Firsthand report on a gypsy moth control chemical that works
| Weymouth, Mass.
The high winds of spring carried a host of tiny caterpillars from who knows how many miles away to my garden last year.
The interlopers were larval gypsy moths, descendants of some French ''immigrants'' who came ashore a hundred years ago but who now are as thoroughly Americanized as any group of insects you will find anywhere.
The little critters were a half inch long or longer when I became aware of their all-encompassing presence on the willow tree and, to my extreme dismay, on a neighboring patch of raspberries as well.
The willow, vigorous tree that it is, could take care of itself, but the raspberries would need help if we were to reap the anticipated berry crop. That they produced abundantly is due to a single application of a naturally occurring insecticide known as Bacillus thuringiensis - or Bt for short.
It is the same stuff that will keep your cabbages free of the looper and will even take care of black flies in the larval stage. The beauty of Bt is that it affects only caterpillars, but has no adverse effect on the birds, bees (and other pollinators as well), lady bugs, fish, and a host of other beneficial species, including the valuable earthworm.
In contrast, chemical compounds (Sevin is the most popular and the most effective), which do an effective job in controlling gypsy-moth outbreaks, are also devastating to other insects. If bees are caught in drifting Sevin spray, they will fall from the sky as do raindrops from a thunder cloud.
Parasitic wasps and certain flies which attack the gypsy-moth larvae and the cabbage looper, among others, are equally affected. In short, we eliminate our allies along with our enemies. The net effect of using chemicals is that we become more dependent on them year after year. We become, in effect, pesticide junkies.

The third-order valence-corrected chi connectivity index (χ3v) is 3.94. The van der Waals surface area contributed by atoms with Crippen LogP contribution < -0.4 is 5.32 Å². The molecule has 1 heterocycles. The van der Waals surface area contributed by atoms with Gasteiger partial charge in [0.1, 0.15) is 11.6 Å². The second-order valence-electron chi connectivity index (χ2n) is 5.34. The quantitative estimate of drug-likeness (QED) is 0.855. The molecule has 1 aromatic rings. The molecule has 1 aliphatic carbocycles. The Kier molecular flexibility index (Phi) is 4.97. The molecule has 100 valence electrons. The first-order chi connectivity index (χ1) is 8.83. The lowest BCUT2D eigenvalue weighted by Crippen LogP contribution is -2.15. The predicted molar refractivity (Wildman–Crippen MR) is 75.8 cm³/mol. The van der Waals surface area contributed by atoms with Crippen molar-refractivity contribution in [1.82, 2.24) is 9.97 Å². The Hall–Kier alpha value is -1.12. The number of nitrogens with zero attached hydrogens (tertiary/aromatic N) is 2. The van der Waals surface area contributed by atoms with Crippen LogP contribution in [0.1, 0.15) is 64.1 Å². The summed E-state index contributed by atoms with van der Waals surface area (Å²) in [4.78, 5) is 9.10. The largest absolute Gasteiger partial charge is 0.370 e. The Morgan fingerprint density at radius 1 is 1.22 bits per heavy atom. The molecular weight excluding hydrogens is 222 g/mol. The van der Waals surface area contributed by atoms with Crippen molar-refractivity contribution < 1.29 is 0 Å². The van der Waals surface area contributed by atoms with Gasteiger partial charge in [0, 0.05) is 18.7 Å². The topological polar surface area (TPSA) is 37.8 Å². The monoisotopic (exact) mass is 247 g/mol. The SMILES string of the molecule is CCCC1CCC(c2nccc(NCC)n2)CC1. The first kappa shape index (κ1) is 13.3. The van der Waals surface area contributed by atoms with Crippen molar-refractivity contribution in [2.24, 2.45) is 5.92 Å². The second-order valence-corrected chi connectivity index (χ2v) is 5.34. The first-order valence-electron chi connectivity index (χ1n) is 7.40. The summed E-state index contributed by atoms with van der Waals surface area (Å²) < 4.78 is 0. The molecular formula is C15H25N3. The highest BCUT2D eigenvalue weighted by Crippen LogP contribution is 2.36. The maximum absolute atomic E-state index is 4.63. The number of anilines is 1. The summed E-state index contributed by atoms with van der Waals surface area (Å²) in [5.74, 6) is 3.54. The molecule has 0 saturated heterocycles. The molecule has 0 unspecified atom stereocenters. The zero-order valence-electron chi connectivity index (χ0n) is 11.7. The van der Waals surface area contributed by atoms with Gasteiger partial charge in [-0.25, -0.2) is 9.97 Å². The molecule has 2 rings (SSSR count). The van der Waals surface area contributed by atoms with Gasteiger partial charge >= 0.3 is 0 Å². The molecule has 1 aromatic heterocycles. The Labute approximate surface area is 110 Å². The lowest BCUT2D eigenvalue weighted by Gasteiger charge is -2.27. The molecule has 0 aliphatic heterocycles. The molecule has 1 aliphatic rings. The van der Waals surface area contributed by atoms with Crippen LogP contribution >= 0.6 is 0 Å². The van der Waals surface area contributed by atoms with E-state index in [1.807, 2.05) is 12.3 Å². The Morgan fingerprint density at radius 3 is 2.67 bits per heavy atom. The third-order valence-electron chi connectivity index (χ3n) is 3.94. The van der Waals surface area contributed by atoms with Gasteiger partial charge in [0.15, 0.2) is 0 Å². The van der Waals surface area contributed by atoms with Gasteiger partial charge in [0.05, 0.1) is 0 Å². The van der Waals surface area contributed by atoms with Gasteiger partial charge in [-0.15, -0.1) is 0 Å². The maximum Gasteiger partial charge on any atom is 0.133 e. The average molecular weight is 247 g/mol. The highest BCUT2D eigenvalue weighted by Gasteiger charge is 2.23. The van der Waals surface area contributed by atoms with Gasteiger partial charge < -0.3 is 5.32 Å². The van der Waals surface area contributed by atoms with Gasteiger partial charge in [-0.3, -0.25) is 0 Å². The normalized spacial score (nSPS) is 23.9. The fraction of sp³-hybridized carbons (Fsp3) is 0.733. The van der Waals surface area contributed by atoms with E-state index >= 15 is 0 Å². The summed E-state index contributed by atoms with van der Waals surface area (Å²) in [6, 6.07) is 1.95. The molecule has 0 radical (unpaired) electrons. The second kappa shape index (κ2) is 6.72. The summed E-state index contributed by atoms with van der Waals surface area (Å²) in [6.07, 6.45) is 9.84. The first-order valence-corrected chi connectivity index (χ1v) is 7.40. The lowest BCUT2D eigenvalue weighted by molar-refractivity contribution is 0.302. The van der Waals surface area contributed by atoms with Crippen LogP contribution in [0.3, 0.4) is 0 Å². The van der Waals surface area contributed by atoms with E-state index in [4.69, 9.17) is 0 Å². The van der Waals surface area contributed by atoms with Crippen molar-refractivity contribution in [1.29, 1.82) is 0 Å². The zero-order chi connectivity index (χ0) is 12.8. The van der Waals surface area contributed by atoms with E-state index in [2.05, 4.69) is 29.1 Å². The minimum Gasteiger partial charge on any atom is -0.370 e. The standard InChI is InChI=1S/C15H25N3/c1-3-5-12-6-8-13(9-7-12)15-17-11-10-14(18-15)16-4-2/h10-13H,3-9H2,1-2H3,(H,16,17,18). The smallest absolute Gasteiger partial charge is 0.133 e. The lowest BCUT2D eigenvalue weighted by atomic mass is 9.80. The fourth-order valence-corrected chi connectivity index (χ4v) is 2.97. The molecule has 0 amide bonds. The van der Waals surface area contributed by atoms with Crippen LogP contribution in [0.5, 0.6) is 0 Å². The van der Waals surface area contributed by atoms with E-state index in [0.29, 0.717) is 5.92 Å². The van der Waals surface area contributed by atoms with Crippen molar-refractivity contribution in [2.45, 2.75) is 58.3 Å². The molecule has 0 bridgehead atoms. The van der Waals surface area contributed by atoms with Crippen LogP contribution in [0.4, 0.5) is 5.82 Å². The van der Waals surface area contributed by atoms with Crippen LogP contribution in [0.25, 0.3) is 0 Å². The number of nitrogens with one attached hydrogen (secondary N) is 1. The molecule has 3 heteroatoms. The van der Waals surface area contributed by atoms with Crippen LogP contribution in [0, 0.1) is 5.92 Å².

Bt is not dramatic in its effects. I sprayed my raspberries and the caterpillars ate on as if nothing had happened. But two hours later all eating had stopped and the caterpillars remained perfectly motionless. A week later only the dried remains of some of the caterpillars still clung to the leaves. The bees came and went in droves and the berry harvest was abundant.
Apparently, I was fortunate in my once-only spray application. For best results it is recommended that the foliage be sprayed when the caterpillars are about one-half-inch long and again 10 days later.
The Massachusetts town of Lexington, about 15 miles from Boston, was one that went the biological-pesticide route last year. Tree warden Paul Mazerall was skeptical when he braced for the anticipated gypsy-moth invasion. Would Bt truly work, he wondered.
''Our town-spraying program covered 75 to 80 linear miles of tree-covered residential area,'' he reports. ''We used Bt and sprayed twice, 10 days apart, during the first three stages of the caterpillars' growth, as we were supposed to.''
The first three growth stages of a caterpillar's life is when it is most vulnerable to biological insecticide, according to Mazerall. In much of the New England area that occurs ''during a two- to three-week period in late May and early June,'' he says. While many communities were badly defoliated, Lexington's trees came through unharmed. So did the the bees.
Bt is available under several brand names from garden centers. Dipel, Thuricide, and Biotrol are some of the names. Communities can buy larger quantities directly from the manufacturers.
A major research center for gypsy-moth monitoring and control is the US Department of Agriculture station at Otis Air Force Base on Cape Cod. You can reach the station at (617) 563-9303. Or try the Audubon Society in your state.